- Research article
- Open Access
Characteristics and trends of childhood cancer in Pudong, China, 2002–2015
BMC Public Health volume 20, Article number: 1430 (2020)
With the growing threat of cancer to children’s health, it is necessary to analyze characteristics and trends of childhood cancer to formulate better cancer prevention strategies.
Data on the 430 children with cancer during 2002–2015 were collected from the Pudong Cancer Registry, diagnosed with the International Classification of Diseases for Oncology and categorized according to the International Classification of Childhood Cancer. The incidence rate, trends over time, and survival of patients grouped by sex, age, and region were explored using the Kaplan-Meier, Cox regression, and Joinpoint Regression models.
The crude childhood cancer incidence and world age-standardized incidence rate (ASR) were 115.1/1,000,000 and 116.3/1,000,000 person-years. The two most frequent cancers were leukemia (136/430, 31.63%, ASR, 37.8/1,000,000 person-years) and central nervous system (CNS) tumors (86/430, 20.00%, ASR, 22.9/1,000,000 person-years). Our findings indicate that the survival rate for children between 10 and 15 years of age was higher than that for 5–10; and the survival rate for children who had leukemia was higher than that of children with CNS tumors. However, the overall incidence of childhood cancer, and leukemia, CNS tumors remained relatively stable in Pudong between 2002 and 2015.
The incidence and survival rate for childhood cancer patients varied by age and cancer type. The overall trends of childhood cancer incidence remained relatively stable in Pudong from 2002 to 2015 even though socioeconomic development has been unprecedentedly fast in this region.
The occurrence of cancer in children is a heavy blow not only for themselves, but also for their families. Although the mortality pattern of childhood cancer has changed in the majority of developed countries and survival rates have significantly improved due to advanced medical technology, it remains the second most common cause of death (following accidents) for the pediatric population . Describing the epidemiology of childhood cancer can improve our understanding on cancer etiology and promote the critical assessment of current protocols for cancer control and prevention . The Surveillance, Epidemiology, and End Results (SEER) program in the United States and the Automated Childhood Cancer Information System in Europe has closely monitored the epidemiology of childhood cancer and reported increasing trends in childhood cancer incidence from 1974 to 2014 and from 1978 to 1997 [3,4,5]. However, limited data is available on the characteristics and trends of childhood cancer in China, particularly for rapidly developing areas like Pudong.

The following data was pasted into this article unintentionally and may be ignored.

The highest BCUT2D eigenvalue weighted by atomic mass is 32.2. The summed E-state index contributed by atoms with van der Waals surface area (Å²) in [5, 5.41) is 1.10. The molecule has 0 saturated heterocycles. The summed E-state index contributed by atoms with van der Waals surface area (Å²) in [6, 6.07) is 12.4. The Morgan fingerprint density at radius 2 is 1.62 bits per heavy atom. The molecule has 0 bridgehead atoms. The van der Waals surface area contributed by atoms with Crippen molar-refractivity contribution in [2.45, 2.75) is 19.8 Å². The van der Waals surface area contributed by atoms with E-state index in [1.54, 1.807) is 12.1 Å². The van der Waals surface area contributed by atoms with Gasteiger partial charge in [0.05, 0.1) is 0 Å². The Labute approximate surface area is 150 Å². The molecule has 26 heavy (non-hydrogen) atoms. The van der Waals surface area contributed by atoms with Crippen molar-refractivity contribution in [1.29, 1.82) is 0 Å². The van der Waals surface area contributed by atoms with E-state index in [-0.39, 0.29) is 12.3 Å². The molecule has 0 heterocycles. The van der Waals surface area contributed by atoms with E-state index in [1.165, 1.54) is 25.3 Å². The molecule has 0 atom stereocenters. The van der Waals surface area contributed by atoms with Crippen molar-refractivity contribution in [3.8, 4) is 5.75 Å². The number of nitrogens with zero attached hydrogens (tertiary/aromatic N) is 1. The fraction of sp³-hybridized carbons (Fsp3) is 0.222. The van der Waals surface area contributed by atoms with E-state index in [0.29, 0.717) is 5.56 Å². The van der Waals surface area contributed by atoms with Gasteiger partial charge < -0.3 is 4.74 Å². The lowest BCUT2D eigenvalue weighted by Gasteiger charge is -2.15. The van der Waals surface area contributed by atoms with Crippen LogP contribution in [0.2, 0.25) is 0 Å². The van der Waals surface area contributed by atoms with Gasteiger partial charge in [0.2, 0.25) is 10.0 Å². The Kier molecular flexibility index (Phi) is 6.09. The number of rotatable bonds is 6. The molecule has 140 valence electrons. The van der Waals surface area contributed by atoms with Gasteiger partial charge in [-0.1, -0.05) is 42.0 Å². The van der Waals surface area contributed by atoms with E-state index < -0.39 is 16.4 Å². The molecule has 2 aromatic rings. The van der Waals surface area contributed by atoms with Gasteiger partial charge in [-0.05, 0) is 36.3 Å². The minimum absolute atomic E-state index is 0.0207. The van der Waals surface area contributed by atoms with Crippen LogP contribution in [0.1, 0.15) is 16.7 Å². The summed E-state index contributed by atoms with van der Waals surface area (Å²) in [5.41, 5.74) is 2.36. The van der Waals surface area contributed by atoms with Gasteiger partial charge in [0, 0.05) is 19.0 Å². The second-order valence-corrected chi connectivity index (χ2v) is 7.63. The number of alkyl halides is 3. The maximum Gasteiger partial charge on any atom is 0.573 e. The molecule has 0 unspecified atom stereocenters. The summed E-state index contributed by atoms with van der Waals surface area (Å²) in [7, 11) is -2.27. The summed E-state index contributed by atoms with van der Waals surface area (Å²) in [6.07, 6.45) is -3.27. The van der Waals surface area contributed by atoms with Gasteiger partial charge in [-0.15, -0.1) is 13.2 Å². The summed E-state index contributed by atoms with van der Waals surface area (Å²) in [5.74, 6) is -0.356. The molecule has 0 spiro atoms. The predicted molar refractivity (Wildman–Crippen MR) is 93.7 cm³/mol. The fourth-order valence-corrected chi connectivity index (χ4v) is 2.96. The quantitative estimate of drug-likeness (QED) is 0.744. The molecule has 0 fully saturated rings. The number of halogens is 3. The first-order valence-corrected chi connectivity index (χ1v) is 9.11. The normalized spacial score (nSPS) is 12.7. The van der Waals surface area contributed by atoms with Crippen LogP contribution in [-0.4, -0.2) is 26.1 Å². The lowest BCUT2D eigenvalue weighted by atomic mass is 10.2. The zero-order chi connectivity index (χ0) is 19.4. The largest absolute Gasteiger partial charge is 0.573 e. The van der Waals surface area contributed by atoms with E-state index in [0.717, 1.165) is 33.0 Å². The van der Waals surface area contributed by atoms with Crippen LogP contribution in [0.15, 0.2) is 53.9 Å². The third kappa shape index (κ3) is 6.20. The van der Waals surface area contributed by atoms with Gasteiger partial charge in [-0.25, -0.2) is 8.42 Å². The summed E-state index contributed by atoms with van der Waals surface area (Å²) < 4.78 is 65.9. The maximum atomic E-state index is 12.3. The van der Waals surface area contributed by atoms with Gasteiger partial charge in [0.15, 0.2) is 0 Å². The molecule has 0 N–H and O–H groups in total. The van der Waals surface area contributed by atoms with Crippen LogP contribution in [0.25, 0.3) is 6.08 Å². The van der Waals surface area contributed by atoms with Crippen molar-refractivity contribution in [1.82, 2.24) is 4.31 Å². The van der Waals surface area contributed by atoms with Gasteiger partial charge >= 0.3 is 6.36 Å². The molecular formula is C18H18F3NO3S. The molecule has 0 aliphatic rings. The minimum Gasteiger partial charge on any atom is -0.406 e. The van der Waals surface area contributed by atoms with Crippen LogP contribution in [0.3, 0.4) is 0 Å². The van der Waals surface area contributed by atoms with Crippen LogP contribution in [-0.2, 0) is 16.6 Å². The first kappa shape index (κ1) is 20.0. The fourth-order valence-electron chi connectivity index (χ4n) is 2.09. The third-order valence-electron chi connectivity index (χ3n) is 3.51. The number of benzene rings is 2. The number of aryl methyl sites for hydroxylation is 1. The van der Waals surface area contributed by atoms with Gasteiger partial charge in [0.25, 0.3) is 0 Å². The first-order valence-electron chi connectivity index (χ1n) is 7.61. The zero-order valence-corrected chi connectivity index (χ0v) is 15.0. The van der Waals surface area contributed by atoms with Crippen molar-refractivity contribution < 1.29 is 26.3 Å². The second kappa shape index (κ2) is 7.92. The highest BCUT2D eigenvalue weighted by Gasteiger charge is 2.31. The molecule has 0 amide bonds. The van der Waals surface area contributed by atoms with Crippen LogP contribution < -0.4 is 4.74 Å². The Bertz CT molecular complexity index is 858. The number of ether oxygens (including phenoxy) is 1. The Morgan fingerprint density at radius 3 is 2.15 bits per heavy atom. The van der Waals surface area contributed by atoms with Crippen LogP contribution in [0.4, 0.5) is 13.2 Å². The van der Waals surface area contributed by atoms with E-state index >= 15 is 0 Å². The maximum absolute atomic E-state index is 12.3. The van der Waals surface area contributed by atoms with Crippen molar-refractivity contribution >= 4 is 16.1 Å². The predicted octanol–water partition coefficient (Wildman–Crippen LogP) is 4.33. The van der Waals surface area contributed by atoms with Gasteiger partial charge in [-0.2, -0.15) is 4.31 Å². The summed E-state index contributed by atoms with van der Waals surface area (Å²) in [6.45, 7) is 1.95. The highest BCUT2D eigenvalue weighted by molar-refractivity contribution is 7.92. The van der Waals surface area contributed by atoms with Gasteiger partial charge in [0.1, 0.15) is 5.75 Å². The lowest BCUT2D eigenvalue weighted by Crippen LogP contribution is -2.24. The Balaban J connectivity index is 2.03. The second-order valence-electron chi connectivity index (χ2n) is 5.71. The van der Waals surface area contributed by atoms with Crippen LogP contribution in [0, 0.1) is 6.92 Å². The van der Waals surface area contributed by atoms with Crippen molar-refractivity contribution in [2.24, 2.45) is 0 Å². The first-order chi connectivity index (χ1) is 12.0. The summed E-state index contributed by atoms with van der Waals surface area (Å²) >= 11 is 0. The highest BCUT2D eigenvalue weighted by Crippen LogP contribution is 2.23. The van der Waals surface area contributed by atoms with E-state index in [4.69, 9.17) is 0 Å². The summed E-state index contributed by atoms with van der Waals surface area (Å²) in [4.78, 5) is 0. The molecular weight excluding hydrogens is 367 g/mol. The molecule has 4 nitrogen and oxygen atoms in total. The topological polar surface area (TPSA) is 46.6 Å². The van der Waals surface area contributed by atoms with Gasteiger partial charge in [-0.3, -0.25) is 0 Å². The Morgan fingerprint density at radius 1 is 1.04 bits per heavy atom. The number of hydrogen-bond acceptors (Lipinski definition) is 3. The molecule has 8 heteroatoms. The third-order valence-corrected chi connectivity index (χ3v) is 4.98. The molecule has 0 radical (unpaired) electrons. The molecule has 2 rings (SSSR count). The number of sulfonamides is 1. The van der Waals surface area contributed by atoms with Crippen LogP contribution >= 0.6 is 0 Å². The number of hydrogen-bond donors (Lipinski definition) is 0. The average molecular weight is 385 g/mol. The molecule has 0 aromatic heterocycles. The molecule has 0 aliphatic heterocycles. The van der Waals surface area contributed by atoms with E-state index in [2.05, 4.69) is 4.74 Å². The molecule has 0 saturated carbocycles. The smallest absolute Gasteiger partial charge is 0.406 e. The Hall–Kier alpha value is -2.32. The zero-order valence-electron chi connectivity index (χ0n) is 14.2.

In the past forty years of reform and opening-up, China’s total economic output has increased by more than 200 times. China’s share of global economic output has risen from 2 to 15% . Pudong, an important district which is located in the southeast of Shanghai, with urban and suburban, is a symbol of China’s reform. Specifically, the gross domestic product (GDP) in Pudong has increased from 10.1 billion RMB in 1992 to 789.8 billion RMB in 2015, with an average annual growth rate of 15.6%. Since Pudong merged previous Nanhui district in 2009, so the whole metropolitan area of Pudong has risen from 517.83 km2 in 1995 (8.12% of the land area of Shanghai) to 1373.82 km2 in 2015 (21.67% of Shanghai). The permanent population has increased from 2.40 million in 2000 (14.92% of Shanghai) to 5.47 million in 2015 (22.7% of Shanghai) . Social and economic development is widely regarded as an essential factor for the improvement of people’s health [8, 9]. In fact, cancer has been ranked as the second leading cause of death in Pudong since 1993 . With the development of Pudong, residents are more concerned with the risk factors of diseases such as cancer. Moreover, with the release of the government “second child” policy in 2016, parents pay more attention to prenatal and postnatal care as well as environmental quality. As the epitome of China’s development, Pudong is a unique and valuable place for analyzing characteristics and trends of childhood cancer and exploring effective strategies to control and prevent this disease.
The aims of this study are threefold: firstly, to examine the overall cancer incidence in children from 2002 to 2015 and the characteristics of childhood cancer; secondly, to study the trends of childhood cancer overtime and by different cancer type; finally, to explore any changes in survival rates for children with cancer.
The participants were the children under 15-year-old residing in Pudong during 2002–2015 (registered at birth in Pudong). Childhood cancer diagnoses were coded according to the International Classification of Diseases for Oncology , and categorized by cancer type and age group (0–14, including 0–4, 5–9, and 10–14 subgroups) according to the International Classification of Childhood Cancer (ICCC-3) .